Imagine this: You’re driving your company car to work when the police pull you over. The officer says, “I’m not ticketing you. This is only a warning, but you’re driving a 2004 model car, and it’s not as safe as a new car.” You thank the officer, then a few blocks later, another police officer pulls you over and gives another warning ticket. This time the officer says, “Your car doesn’t meet the 2018 rollover safety standards. In a rollover accident, you could be killed.” This cycle continues until you eventually get to work and tell your boss, “I was harassed by the police seven times on my morning commute. They say my company car isn’t safe, so you need to buy me a new one.” Your boss responds: “Please understand this company owns hundreds of company cars that have not reached the end of their depreciation schedule or serviceable life. We cannot afford to replace them all at once. Our older cars aren’t unsafe even though they might not have the newest technology. When they wear out, they will be replaced with new ones, but this company won’t be coerced into doing that just because the police department has started fear-mongering to get every vehicle over five years old off the road. Did the police offer to help pay for a new company car?”
Now, go back and reread that story, this time substituting “modem” for “company car,” Megacable or Telmex for your employer, and Apple for the police. You will then better understand the scare tactics which Apple Computers has been recently using. Their warning saying that your Wi-Fi “is not considered secure” means only that you are not using the latest, greatest hardware.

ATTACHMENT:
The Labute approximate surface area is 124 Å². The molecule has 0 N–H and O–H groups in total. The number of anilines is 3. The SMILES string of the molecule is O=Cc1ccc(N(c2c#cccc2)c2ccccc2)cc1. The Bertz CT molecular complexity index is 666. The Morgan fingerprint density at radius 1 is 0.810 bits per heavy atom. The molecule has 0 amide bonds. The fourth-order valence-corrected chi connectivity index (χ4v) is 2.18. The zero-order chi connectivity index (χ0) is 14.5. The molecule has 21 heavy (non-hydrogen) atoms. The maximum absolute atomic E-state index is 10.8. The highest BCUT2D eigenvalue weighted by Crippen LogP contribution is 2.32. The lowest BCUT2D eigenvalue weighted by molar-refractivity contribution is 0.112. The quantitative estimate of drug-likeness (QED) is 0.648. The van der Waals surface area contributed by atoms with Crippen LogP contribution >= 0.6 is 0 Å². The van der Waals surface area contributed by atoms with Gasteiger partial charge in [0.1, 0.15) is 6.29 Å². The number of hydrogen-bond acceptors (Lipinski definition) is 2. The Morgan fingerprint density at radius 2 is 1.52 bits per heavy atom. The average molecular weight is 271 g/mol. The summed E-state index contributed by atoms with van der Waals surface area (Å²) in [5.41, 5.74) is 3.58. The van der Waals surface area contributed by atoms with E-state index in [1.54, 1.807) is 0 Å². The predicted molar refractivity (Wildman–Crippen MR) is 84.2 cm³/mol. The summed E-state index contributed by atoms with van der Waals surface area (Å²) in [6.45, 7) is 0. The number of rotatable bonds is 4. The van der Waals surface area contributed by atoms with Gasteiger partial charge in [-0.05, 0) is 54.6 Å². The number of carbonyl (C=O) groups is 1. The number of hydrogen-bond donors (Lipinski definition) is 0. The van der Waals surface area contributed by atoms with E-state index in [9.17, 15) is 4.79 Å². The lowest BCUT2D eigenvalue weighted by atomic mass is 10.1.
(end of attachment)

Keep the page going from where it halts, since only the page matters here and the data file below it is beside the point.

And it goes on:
Wireless network connectivity, or Wi-Fi, was introduced in 1998, several years before the first smartphone or tablet. Immediately it became obvious that some people might want to restrict access to their networks, so the industry created the Wired Equivalent Privacy (WEP) security algorithm for password-controlled access. WEP was never particularly strong because some boneheaded lawmakers added restrictions for export of cryptographic technology. Those lawmakers hadn’t yet figured out that the internet transferred data across international boundaries, so manufacturers were required to make and sell weak security. In 2003, the Wi-Fi Protected Access (WPA) standard was approved, and subsequently improved with WPA2 (2004) and WPA3 (2018).
Each of the wireless security standards was an improvement, which is not to say that any of them were unsafe. WEP is secure, albeit the least secure. Even no security at all, as is often found in free public Wi-Fi at coffee shops, is not inherently unsafe. Apple’s warning of “weak security” needs to be understood for what it really is: an attempt to persuade you into thinking you need to upgrade your hardware.
Charles Miller is a freelance computer consultant, a frequent visitor to San Miguel since 1981, and now practically a full-time resident. He may be contacted at 415 101 8528 or email FAQ8@SMAguru.com.